Mining Bitcoin? It’s a NO for Paraguay’s Electricity Authority!

Paraguay is emerging more and more in the cryptosphere as a land of mining. But, this does not please some authorities in the country at all. According to Paraguay’s national electricity agency, some players are mining bitcoin in secret and could affect the stability of the country’s power grid. This statement comes as the tug of war between the Senate and the head of state over the law allowing Bitcoin mining continues. It is possible that it is the absence of this law that creates an environment for continued illegality…

Mining affects electrical stability

Paraguay produces a significant amount of unused electrical energy. This energy surplus is a boon to Bitcoin miners who are moving into the country in droves. While some miners are registering with the authorities, others are taking advantage of the regulatory vacuum to conduct business clandestinely.

This has angered Paraguay’s national electricity authority, ANDE. The ANDE is very concerned that the mining activities carried out in secret could affect the country’s energy stability.

The National Electricity Administration of Paraguay reports that these secret Bitcoin mining activities are already common in the east of the country, precisely in the department of Alto Paraná.

The institution has even tried to fight them, but this is proving counterproductive so far. “While they disrupt one connection, two others connect,” explained Miguel Angel Baez, Technical Director of ANDE, among others.

The law authorizing mining still not in force

Surveillance and shutdown operations of underground Bitcoin mining activities are frequent in the country. But each time, they fail to deter underground miners. One factor in this failure is specifically the lack of a regulatory framework for crypto in the country.

Yet, on July 15, the Paraguayan Senate passed Bill No. 6962/2022 regulating the mining, commercialization, intermediation, exchange, transfer, custody and administration of cryptocurrency or instruments for the control of digital assets.

One of the main innovations of this text is that it recognizes the mining of cryptocurrencies as an industrial activity. This law even made this activity one of the main pillars of the country’s energy development.

Indeed, cryptocurrency miners could pay up to 15% less taxes than other industries. A much better option than selling excess energy to Brazil and Argentina at a low price, as Paraguay is currently doing.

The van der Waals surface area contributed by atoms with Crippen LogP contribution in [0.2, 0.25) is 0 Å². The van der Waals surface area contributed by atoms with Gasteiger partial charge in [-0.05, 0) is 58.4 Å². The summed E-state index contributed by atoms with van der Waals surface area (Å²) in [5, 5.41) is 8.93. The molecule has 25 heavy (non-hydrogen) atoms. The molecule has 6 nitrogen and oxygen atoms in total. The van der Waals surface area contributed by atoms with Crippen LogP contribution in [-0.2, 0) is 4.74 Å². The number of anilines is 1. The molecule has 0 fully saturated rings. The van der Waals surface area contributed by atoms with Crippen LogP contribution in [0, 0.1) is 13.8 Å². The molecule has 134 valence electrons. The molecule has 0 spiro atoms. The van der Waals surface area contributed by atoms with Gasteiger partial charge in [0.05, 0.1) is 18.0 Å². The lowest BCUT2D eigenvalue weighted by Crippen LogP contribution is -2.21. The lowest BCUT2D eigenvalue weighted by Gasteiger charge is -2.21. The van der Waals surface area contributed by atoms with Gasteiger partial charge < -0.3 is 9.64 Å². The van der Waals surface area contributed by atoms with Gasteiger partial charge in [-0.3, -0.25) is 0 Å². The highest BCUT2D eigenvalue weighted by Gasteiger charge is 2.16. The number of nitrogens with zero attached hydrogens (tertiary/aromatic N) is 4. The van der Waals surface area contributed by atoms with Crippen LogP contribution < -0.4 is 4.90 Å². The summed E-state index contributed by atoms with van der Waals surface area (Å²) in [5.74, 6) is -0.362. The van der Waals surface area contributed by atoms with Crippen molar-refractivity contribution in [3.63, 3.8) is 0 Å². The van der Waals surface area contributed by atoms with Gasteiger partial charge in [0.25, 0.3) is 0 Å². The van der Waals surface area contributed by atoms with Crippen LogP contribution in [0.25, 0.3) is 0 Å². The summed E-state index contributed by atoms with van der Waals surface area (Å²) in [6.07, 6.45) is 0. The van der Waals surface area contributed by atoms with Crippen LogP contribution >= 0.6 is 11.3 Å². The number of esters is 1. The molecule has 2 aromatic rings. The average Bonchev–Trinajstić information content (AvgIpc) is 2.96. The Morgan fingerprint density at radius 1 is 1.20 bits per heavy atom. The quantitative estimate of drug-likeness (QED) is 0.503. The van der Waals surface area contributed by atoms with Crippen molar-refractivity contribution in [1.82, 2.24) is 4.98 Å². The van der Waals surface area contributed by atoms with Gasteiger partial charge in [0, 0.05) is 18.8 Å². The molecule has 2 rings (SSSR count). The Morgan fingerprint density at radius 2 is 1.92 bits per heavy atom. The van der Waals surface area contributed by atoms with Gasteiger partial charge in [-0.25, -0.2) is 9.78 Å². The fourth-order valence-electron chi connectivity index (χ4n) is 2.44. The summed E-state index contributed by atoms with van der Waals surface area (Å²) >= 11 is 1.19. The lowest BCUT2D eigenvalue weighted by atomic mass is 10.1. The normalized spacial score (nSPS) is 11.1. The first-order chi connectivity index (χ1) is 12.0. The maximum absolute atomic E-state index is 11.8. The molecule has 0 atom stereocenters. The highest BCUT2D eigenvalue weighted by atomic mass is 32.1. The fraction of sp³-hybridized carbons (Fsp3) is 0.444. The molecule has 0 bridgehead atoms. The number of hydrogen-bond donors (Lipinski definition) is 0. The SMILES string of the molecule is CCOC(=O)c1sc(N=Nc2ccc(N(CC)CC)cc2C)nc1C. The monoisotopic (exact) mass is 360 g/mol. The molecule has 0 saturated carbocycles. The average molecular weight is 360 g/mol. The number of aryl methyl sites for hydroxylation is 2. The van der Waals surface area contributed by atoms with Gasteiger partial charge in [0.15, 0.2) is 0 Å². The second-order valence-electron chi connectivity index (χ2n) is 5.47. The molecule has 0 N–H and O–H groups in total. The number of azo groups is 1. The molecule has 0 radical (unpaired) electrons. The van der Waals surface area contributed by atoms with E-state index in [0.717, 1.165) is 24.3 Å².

But more than three months after its passage in the Senate, this law has still not come into force. At fault is the President of the Republic of Paraguay.

In an August 29 decree, Mario Abdo Benítez, opposed the bill recognizing cryptocurrency mining as an industrial activity in the country. Among other things, the head of state felt that crypto mining wastes a lot of energy without creating enough jobs for citizens.

It is undoubtedly this tug of war between the Senate and the president of the Republic that is causing illegal cryptocurrency mining to proliferate in Paraguay. This legal loophole is also depriving the country of significant tax revenues to neighboring Brazil. This was predictable, at least by some leaders like Senator Fernando Silva.

Even worse, it (the president’s veto) denies the possibility of fiscal and financial transparency, which shows the lack of vision of the state. Paraguay will continue to give its ENERGY to industry in Brazil and Argentina at a lower price than what Paraguayans would pay here.

Fernando Silva, Senator

As long as the cryptocurrency law does not come into effect in Paraguay, clandestine cryptocurrency mining activities could continue. Moreover, the country will continue to lose significant tax revenue and the energy surplus to Brazil. But, there is hope: senators have overwhelmingly rejected the Head of State’s veto of the law allowing crypto mining. The controversial law is now on the table of the Paraguayan Chamber of Deputies. If the latter in turn overturns the President’s veto, the law will come into force. Let’s hope that Paraguay’s deputies will be as far-sighted as the senators.